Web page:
. . . We can most truly say that they all lived happily ever after. But for them it was only the beginning of the real story. All their life in this world and all their adventures in Narnia had only been the cover and the title page: now at last they were beginning Chapter One of the Great Story which no one on earth has read: which goes on for ever: in which every chapter is better than the one before. (Lewis, The Last Battle[Penguin, 1964], 165)

This picks up exactly, in mythical-parabolic terms, the point that Edwards, in his more prosaic way, was concerned to make. Amy Plantinga Pauw capsules it as follows:

Because “heaven is a progressive state,” the heavenly joy of the saints, and even of the triune God, will forever continue to increase. . . . Saints can look forward to an unending expansion of their knowledge and love of God, as their capacities are stretched by what they receive . . . there is no intrinsic limit to their joy in heaven. . . . As the saints continue to increase in knowledge and love of God, God receives more and more glory. This heavenly reciprocity will never cease, because the glory God deserves is infinite, and the capacity of the saints to perceive God’s glory and praise him for it is ever increasing. (Pauw, “The Supreme Harmony of All”: The Trinitarian Theology of Jonathan Edwards[Eerdmans, 2002], 180-181)

Here, finally, is how Edwards himself, in his rather more severe and abstract manner, sums the matter up. (“The creature” in what follows is the believer.)

And though the emanation of God’s fulness, intended in the creation, is to the creature as its object; and though the creature is the subject of the fulness communicated, which is the creature’s good; yet it does not necessarily follow that, even in doing so, God did not make himself his end. It comes to the same thing. God’s respect to the creature’s good, and his respect to himself, is not a divided respect; but both are united in one, as the happiness of the creature aimed at is happiness in union with himself. . . . The more happiness the greater union. . . . And as the happiness will be increasing to eternity, the union will become more and more strict [i.e., closely bound] and perfect; nearer and more like to that between God the Father and the Son; who are so united, that their interest is perfectly one. . . .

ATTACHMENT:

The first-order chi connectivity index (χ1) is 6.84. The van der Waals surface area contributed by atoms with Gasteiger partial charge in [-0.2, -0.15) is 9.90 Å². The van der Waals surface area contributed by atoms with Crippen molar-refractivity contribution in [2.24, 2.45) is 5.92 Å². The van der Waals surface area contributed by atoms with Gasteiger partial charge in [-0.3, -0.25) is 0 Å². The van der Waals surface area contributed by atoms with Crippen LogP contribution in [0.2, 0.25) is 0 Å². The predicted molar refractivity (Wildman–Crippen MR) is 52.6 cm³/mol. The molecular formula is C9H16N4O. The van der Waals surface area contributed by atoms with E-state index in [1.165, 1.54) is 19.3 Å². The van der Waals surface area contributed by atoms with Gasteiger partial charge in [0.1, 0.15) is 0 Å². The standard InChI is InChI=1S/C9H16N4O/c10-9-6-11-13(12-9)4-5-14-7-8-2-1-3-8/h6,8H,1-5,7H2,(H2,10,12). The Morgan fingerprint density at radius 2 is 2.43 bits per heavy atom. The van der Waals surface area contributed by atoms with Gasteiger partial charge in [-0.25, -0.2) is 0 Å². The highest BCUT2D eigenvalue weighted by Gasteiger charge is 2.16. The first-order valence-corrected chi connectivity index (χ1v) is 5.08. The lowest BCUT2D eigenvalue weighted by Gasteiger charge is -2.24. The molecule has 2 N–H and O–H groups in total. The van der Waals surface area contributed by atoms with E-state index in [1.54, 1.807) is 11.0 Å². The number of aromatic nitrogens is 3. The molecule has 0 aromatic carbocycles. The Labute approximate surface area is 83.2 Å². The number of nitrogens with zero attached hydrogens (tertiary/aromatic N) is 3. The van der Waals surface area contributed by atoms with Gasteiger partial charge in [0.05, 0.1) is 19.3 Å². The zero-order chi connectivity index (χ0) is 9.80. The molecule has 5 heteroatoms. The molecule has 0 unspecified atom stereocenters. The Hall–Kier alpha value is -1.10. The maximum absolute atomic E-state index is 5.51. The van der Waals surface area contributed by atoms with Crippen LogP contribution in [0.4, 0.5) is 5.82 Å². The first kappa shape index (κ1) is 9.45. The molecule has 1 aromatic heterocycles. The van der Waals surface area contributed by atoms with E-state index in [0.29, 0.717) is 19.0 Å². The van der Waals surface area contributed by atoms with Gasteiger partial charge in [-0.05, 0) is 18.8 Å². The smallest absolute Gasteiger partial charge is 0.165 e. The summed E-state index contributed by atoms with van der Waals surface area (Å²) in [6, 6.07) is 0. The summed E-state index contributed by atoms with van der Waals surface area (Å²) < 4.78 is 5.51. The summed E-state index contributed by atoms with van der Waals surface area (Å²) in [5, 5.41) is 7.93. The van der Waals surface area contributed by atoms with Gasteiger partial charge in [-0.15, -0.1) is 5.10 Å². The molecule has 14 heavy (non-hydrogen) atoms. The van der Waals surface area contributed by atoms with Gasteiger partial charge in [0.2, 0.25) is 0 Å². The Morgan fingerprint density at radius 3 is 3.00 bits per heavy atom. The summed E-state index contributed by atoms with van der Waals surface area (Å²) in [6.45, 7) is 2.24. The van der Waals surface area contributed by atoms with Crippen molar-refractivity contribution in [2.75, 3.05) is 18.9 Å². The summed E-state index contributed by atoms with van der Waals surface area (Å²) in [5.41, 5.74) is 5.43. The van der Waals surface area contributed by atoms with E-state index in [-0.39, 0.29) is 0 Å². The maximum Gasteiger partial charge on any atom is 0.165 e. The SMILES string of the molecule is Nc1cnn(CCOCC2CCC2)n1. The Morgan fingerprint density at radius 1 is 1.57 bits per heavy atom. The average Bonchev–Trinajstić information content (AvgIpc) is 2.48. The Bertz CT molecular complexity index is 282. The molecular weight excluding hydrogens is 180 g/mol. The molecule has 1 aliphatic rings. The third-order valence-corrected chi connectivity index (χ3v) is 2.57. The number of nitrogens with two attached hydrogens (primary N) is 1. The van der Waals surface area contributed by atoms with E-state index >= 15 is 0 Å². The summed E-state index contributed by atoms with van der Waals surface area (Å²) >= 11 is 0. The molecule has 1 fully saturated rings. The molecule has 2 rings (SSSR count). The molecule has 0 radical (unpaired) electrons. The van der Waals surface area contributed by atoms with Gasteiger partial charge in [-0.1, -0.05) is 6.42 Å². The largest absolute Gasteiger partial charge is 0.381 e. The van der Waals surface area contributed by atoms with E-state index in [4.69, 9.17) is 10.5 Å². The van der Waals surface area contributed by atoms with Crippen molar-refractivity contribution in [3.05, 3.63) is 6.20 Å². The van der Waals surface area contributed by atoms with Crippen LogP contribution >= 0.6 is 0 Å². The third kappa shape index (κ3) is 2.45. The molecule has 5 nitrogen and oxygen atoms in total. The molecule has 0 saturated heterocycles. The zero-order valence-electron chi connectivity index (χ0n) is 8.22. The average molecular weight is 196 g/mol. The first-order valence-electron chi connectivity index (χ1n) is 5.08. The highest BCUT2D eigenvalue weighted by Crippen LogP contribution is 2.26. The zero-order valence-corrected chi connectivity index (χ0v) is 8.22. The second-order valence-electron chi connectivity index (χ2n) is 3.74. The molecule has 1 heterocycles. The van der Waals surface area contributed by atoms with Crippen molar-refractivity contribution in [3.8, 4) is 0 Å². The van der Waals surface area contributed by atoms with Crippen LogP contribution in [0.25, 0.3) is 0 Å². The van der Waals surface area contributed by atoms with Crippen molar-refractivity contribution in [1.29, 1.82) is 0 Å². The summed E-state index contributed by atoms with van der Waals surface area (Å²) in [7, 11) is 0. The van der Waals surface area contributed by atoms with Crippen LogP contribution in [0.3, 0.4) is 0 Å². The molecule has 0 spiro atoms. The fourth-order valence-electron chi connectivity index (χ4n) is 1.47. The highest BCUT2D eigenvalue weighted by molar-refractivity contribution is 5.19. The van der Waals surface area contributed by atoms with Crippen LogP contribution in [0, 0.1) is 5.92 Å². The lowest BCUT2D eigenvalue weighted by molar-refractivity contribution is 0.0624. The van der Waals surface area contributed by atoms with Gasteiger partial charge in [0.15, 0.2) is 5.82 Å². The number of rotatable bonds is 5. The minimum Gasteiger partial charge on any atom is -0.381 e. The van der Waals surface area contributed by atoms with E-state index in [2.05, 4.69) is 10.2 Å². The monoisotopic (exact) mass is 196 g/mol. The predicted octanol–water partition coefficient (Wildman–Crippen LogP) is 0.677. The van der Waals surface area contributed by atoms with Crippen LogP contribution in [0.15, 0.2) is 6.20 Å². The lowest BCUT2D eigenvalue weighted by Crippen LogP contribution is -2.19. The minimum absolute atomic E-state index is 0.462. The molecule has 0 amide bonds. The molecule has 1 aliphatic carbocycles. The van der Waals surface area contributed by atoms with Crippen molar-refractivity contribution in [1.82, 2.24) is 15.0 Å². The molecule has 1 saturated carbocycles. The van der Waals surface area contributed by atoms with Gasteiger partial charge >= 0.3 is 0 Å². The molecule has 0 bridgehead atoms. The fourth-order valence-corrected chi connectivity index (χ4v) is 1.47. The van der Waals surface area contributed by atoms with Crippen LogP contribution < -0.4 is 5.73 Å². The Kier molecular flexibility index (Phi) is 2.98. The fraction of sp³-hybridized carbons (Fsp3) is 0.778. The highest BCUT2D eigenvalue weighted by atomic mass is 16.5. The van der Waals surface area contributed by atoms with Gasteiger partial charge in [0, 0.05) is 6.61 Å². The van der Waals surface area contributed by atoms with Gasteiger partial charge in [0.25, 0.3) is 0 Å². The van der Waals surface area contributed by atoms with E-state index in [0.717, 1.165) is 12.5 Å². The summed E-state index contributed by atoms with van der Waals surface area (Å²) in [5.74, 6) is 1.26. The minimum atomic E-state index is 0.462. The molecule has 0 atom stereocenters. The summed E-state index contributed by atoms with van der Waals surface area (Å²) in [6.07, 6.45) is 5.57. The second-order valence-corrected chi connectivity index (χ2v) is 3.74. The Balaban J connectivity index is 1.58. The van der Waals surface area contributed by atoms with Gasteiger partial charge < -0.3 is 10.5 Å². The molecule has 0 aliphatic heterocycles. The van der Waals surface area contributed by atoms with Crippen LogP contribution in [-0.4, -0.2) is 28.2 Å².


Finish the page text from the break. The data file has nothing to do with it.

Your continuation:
Let the most perfect union with God be represented by something at an infinite height above us; and the eternally increasing union of the saints with God, by something that is ascending constantly towards that infinite height . . . and that is to continue thus to move to all eternity. (Edwards, “The End for Which God Created the World,” 120)

The two-way street of this unceasing process, says Edwards, embodies and expresses the true end for which God created the world: namely, the endless advancement of his glory, in union with us, through the endless advancement of ours, in union with him.

Those who have in any measure tasted the refreshment and joy of heart that flow from faith in, friendship with, and worship of the holy Three (or shall I say the holy One, or One-in-Three) will latch on to Edwards’s thinking here as a complete answer to any who fancy that the Christian heaven would be static and dull, and will themselves look forward to the awaiting glory with ever-growing eagerness.

Resource: J.I. Packer

from the book:

“A God-Entranced Vision of All Things”

The Legacy of Jonathan Edwards by John Piper and Justin Tayor

“The Heart of Jesus”, by Charles H. Spurgeon (Gentle and Lowly, Forgivenss, Holiness)

Gentle and Lowly

“I am gentle and lowly in heart.” Matthew 11:29

“Now it is very remarkable that the only passage in the whole New Testament in which the heart of Jesus is distinctly mentioned is the one before us. . . .

The words employed here include, first, a readiness on the part of Christ to pardon all past offenses. ‘Come to me,’ he says, ‘for however much you may have offended in the past, I am meek and easily to be entreated. I am ready to forgive, to forget and cast behind my back all your provocations. I do not say this to cajole you; my very heart says it, for my heart is full of tenderness and compassion for you.’

The words also include a willingness to endure yet further offenses. ‘Not only do I forget the past but I am ready to bear with you still, though you should still offend me. I will endure it all. Come to me, although you cannot hope that your future character will be perfect. I will help you to struggle into holiness and be patient with your failures. As frequently as you shall grieve me, so frequently will I forgive you. I am meek in heart, ready to forgive the past and willing to bear with you in the present and in the future.’

Beloved brethren, what a heart Jesus has to receive sinners in this divine manner!”

C. H. Spurgeon, Treasury of the New Testament, I:177-179.

Source: The Gospel Coalition, January 2, 2016

“Knowing Christ”, by Charles Spurgeon (Grace, Faith, Love God, Christian Resources)